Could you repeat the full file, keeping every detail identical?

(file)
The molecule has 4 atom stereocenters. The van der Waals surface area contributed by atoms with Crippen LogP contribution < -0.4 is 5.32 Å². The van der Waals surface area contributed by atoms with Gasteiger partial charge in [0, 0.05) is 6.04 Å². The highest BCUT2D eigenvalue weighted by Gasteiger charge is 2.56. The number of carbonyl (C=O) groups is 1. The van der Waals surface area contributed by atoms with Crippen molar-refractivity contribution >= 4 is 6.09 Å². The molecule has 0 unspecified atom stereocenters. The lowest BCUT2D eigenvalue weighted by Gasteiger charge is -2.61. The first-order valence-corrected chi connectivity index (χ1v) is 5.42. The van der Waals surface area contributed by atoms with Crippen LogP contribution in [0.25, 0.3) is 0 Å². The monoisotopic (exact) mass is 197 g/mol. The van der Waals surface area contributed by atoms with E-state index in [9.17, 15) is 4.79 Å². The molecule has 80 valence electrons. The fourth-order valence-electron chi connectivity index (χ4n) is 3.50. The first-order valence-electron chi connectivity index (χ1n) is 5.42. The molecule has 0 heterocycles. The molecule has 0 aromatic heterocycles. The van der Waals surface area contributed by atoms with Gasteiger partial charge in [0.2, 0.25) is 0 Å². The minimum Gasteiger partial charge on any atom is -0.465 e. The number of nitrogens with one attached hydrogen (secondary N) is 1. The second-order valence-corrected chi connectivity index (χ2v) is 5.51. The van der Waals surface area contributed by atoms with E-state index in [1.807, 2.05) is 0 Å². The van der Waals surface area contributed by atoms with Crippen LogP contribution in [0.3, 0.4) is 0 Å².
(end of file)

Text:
The molecule has 4 atom stereocenters. The van der Waals surface area contributed by atoms with Crippen LogP contribution < -0.4 is 5.32 Å². The van der Waals surface area contributed by atoms with Gasteiger partial charge in [0, 0.05) is 6.04 Å². The highest BCUT2D eigenvalue weighted by Gasteiger charge is 2.56. The number of carbonyl (C=O) groups is 1. The van der Waals surface area contributed by atoms with Crippen molar-refractivity contribution >= 4 is 6.09 Å². The molecule has 0 unspecified atom stereocenters. The lowest BCUT2D eigenvalue weighted by Gasteiger charge is -2.61. The first-order valence-corrected chi connectivity index (χ1v) is 5.42. The van der Waals surface area contributed by atoms with Crippen LogP contribution in [0.25, 0.3) is 0 Å². The monoisotopic (exact) mass is 197 g/mol. The van der Waals surface area contributed by atoms with E-state index in [9.17, 15) is 4.79 Å². The molecule has 80 valence electrons. The fourth-order valence-electron chi connectivity index (χ4n) is 3.50. The first-order valence-electron chi connectivity index (χ1n) is 5.42. The molecule has 0 heterocycles. The molecule has 0 aromatic heterocycles. The van der Waals surface area contributed by atoms with Gasteiger partial charge in [0.2, 0.25) is 0 Å². The minimum Gasteiger partial charge on any atom is -0.465 e. The number of nitrogens with one attached hydrogen (secondary N) is 1. The second-order valence-corrected chi connectivity index (χ2v) is 5.51. The van der Waals surface area contributed by atoms with E-state index in [1.807, 2.05) is 0 Å². The van der Waals surface area contributed by atoms with Crippen LogP contribution in [0.3, 0.4) is 0 Å².